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Poaching case to go forward

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DUCHESNE — An 8th District judge denied a request to dismiss the felony poaching case against former 4th District Judge Ray Harding, Jr.

Defense attorney Edward Brass asked the court to dismiss the three third-degree felony charges against his client on the grounds that one of the prosecution's main witnesses failed to appear to testify at Harding's preliminary hearing Monday afternoon.

Duchesne County Attorney Cleve Hatch said he was advised just one hour before the hearing was scheduled to begin that Central Region Division of Wildlife Resource Conservation officer Jack Topham had been delayed by the weather while returning from a hunting trip in Newfoundland, Canada.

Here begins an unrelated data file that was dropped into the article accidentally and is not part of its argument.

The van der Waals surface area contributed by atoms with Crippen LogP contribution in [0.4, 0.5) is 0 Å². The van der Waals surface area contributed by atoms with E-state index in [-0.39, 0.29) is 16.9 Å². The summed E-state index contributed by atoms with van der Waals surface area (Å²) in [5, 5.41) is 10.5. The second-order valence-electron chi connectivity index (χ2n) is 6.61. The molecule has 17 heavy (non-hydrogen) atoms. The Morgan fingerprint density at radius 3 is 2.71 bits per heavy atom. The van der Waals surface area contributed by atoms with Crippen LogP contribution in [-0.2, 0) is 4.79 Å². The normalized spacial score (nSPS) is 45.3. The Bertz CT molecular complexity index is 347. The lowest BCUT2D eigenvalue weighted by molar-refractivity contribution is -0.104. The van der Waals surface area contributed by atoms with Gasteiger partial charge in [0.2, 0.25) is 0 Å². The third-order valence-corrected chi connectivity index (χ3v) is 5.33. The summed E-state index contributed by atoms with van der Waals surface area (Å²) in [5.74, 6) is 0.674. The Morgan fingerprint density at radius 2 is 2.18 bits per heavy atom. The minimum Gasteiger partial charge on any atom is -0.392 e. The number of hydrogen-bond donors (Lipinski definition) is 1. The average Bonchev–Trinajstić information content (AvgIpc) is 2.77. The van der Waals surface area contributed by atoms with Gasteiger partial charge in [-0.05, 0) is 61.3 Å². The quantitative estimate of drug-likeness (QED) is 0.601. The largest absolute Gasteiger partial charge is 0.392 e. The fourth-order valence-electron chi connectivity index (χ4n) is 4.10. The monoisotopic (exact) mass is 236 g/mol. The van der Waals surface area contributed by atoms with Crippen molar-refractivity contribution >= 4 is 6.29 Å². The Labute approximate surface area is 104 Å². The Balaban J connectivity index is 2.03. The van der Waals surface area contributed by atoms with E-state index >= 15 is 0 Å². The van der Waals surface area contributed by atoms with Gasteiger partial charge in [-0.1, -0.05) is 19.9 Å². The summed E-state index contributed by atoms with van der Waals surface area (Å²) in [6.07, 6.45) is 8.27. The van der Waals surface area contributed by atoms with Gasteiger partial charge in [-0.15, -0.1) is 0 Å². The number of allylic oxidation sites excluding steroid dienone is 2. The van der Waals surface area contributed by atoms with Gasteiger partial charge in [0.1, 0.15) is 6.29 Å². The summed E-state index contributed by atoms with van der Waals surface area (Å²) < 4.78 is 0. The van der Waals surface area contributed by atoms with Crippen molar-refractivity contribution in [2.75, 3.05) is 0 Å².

Topham was one of four witnesses scheduled to testify for the prosecution at the preliminary hearing. It was Topham who contacted Hatch's office in March to request that charges be filed in the case.

Judge Lynn Payne rescheduled the hearing for Nov. 12, at 9 a.m.

Harding is charged with wanton destruction of protected wildlife. A third-degree felony carry a possible penalty of zero to five years in prison and a $5,000 fine. The charges stem from a hunting trip in the High Uintas on October 2001 when Harding allegedly shot a trophy moose and two cow elk in Duchesne County.

Harding resigned as a 4th District judge in March and is currently on probation out of 3rd District Court on misdemeanor drug charges after completing 78 days of a 120-day jail term.

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